But after Turkey’s Salih Korkmaz had helped bridge the gap – before paying the price for his efforts – the brave contender dropped rapidly down to finish 15th in 1:19:44 – one place ahead of Korkmaz, who clocked 1:19:49.
Two hours after the race was originally due to have started the athletes set off in heavy rain and Brazil’s Caio Bonfim made the early pace before the red shirt of Ikeda made its way to the front as the field moved along the puddle-strewn, gleaming road surface.
Ikeda, with peaked cap pulled down over his brow, looked like a man on a mission as his efforts at the front began to string out the field. At the 4km mark he held a four-second lead over a main group in which his colleague Yamanishi was prominent.
By 5km that lead had increased to eight seconds as he passed in 19:18, with Yamanishi, Martin, Korkmaz and Pintado grouped behind him. At 6km Ikeda’s lead was 10 seconds.
The hatless Turkish athlete, hair plastered across his forehead, was making the most obvious efforts to bridge the gap, although just at his shoulder Yamanishi looked calm and collected, while Stano remained in the middle of the pack.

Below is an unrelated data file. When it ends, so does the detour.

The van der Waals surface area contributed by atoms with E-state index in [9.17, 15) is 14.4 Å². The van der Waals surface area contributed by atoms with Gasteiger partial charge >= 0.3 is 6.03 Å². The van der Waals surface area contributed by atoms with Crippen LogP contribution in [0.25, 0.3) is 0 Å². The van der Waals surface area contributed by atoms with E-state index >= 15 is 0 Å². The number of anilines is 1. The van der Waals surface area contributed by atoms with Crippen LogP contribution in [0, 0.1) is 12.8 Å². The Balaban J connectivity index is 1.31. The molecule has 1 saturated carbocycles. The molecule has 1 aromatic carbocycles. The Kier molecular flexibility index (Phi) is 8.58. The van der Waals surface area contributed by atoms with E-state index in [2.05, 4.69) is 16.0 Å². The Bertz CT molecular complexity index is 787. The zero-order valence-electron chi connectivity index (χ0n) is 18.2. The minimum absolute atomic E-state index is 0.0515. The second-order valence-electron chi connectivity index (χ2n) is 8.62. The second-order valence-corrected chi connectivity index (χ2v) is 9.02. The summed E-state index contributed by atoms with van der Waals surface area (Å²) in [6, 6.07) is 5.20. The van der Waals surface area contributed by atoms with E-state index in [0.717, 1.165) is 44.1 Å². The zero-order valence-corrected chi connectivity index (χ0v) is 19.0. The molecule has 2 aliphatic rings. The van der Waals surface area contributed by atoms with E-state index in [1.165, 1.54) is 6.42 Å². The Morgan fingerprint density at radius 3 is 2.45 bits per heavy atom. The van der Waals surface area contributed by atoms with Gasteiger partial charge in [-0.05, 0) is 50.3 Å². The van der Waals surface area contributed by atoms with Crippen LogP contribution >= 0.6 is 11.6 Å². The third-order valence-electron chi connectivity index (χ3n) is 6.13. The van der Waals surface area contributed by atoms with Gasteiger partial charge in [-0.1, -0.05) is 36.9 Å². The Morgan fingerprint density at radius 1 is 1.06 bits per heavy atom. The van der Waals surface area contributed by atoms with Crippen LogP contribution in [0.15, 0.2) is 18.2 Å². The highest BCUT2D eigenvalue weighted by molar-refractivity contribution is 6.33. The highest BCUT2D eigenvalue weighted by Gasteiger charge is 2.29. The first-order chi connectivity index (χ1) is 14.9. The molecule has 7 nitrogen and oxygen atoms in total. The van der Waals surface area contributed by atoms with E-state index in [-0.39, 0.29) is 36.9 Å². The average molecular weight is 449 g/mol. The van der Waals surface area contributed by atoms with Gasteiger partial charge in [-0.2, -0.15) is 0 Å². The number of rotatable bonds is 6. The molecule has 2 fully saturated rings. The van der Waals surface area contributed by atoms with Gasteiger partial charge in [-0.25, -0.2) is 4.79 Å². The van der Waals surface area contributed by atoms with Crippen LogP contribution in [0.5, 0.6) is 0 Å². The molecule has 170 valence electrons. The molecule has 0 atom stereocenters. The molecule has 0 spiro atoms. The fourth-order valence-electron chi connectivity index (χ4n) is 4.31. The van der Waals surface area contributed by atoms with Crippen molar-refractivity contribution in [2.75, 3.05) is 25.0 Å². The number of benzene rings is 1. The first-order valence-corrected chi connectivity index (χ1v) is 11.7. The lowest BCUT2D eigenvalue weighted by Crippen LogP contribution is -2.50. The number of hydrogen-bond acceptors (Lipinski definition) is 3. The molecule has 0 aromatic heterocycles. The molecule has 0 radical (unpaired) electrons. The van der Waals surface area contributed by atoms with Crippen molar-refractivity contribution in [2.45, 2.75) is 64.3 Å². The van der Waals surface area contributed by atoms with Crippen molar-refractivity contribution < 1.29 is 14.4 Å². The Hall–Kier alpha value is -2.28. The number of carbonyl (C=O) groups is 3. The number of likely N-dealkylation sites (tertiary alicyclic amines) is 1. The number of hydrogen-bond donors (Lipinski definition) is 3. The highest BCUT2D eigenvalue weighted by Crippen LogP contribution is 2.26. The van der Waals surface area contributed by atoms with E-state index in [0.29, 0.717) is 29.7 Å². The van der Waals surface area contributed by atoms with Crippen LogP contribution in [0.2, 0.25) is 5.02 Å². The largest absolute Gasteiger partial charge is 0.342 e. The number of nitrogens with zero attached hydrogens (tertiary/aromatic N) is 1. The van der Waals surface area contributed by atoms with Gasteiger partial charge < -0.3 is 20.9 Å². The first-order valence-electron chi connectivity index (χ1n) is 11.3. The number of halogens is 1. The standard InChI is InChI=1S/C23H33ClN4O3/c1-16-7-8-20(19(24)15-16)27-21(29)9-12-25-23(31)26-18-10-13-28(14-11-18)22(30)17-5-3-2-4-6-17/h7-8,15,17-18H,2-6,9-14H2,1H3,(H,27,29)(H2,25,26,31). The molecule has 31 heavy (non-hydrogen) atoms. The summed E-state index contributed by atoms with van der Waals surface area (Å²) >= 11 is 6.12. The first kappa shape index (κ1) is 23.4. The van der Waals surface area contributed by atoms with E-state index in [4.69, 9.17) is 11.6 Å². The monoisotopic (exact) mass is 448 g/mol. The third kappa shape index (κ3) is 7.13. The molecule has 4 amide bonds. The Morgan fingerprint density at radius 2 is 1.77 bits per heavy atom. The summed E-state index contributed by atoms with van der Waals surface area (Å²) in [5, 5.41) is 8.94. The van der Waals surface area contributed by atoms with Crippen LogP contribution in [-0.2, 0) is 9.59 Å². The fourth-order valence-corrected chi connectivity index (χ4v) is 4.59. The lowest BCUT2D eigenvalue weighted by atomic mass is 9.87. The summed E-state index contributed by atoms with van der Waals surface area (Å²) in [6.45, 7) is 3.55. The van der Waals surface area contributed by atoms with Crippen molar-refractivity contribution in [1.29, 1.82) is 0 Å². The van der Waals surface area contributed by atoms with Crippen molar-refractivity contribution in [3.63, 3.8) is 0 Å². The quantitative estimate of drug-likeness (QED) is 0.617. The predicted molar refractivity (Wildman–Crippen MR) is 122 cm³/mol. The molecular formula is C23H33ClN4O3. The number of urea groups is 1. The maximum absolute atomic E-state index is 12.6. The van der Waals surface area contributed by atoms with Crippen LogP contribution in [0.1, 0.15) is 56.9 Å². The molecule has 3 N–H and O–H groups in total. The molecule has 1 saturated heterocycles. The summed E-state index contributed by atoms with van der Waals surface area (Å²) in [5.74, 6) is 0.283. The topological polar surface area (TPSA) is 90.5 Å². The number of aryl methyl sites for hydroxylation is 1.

But still Ikeda pushed on as the rain reduced to a drizzle, extending his lead over the Turk to 16 seconds after 9km – the high point of his race.
As he approached the halfway point, Ikeda lapped his first athlete, moving past the labouring figure of Finland’s Jerry Jokinen, who briefly became a graphic counterpoint to the fine-tuned sharpness of the leader.
Ikeda hit the 10km mark in 38:37, with Korkmaz and Bonfim passing the same point 15 seconds later. The main pursuing group of nine athletes was six seconds further back, led by Sweden’s hugely consistent Karlstrom, the world ranked No.1.
The chasing group contained the Chinese race walker who went into the race as the world leader, Zhang Jun, but he was dropping back. Yamanishi was also dropping back; at 11km he was almost a minute adrift of the man he beat to the world title last year.